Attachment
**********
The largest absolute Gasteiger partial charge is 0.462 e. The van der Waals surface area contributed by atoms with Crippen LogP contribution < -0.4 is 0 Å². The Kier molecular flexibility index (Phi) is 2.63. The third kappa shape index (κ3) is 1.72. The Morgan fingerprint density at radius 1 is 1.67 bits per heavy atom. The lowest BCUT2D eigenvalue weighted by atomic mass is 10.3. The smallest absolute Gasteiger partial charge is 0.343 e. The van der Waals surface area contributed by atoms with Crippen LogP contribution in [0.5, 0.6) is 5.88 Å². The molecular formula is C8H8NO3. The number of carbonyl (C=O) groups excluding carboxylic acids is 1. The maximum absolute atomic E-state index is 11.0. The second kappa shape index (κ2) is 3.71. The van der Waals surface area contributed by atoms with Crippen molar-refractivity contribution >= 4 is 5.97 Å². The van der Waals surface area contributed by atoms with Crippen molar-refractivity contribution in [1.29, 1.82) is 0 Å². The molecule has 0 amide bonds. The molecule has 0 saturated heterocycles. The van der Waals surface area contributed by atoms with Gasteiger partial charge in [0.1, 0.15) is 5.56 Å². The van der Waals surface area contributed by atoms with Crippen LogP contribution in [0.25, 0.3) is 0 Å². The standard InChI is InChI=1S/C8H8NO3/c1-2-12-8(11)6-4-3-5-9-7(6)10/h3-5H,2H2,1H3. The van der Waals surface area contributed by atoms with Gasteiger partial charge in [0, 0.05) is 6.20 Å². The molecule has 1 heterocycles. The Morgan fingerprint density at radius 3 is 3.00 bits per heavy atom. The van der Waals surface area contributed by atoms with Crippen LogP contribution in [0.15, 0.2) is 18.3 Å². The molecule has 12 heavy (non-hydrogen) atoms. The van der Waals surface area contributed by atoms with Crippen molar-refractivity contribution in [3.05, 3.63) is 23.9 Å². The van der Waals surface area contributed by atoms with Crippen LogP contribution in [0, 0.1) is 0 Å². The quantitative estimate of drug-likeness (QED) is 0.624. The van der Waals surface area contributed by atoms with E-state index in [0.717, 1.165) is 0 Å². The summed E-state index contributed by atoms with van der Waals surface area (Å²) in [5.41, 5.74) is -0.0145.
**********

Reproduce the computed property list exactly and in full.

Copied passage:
The largest absolute Gasteiger partial charge is 0.462 e. The van der Waals surface area contributed by atoms with Crippen LogP contribution < -0.4 is 0 Å². The Kier molecular flexibility index (Phi) is 2.63. The third kappa shape index (κ3) is 1.72. The Morgan fingerprint density at radius 1 is 1.67 bits per heavy atom. The lowest BCUT2D eigenvalue weighted by atomic mass is 10.3. The smallest absolute Gasteiger partial charge is 0.343 e. The van der Waals surface area contributed by atoms with Crippen LogP contribution in [0.5, 0.6) is 5.88 Å². The molecular formula is C8H8NO3. The number of carbonyl (C=O) groups excluding carboxylic acids is 1. The maximum absolute atomic E-state index is 11.0. The second kappa shape index (κ2) is 3.71. The van der Waals surface area contributed by atoms with Crippen molar-refractivity contribution >= 4 is 5.97 Å². The van der Waals surface area contributed by atoms with Crippen molar-refractivity contribution in [1.29, 1.82) is 0 Å². The molecule has 0 amide bonds. The molecule has 0 saturated heterocycles. The van der Waals surface area contributed by atoms with Gasteiger partial charge in [0.1, 0.15) is 5.56 Å². The van der Waals surface area contributed by atoms with Crippen LogP contribution in [0.25, 0.3) is 0 Å². The standard InChI is InChI=1S/C8H8NO3/c1-2-12-8(11)6-4-3-5-9-7(6)10/h3-5H,2H2,1H3. The van der Waals surface area contributed by atoms with Gasteiger partial charge in [0, 0.05) is 6.20 Å². The molecule has 1 heterocycles. The Morgan fingerprint density at radius 3 is 3.00 bits per heavy atom. The van der Waals surface area contributed by atoms with Crippen LogP contribution in [0.15, 0.2) is 18.3 Å². The molecule has 12 heavy (non-hydrogen) atoms. The van der Waals surface area contributed by atoms with Crippen molar-refractivity contribution in [3.05, 3.63) is 23.9 Å². The van der Waals surface area contributed by atoms with Crippen LogP contribution in [0, 0.1) is 0 Å². The quantitative estimate of drug-likeness (QED) is 0.624. The van der Waals surface area contributed by atoms with E-state index in [0.717, 1.165) is 0 Å². The summed E-state index contributed by atoms with van der Waals surface area (Å²) in [5.41, 5.74) is -0.0145.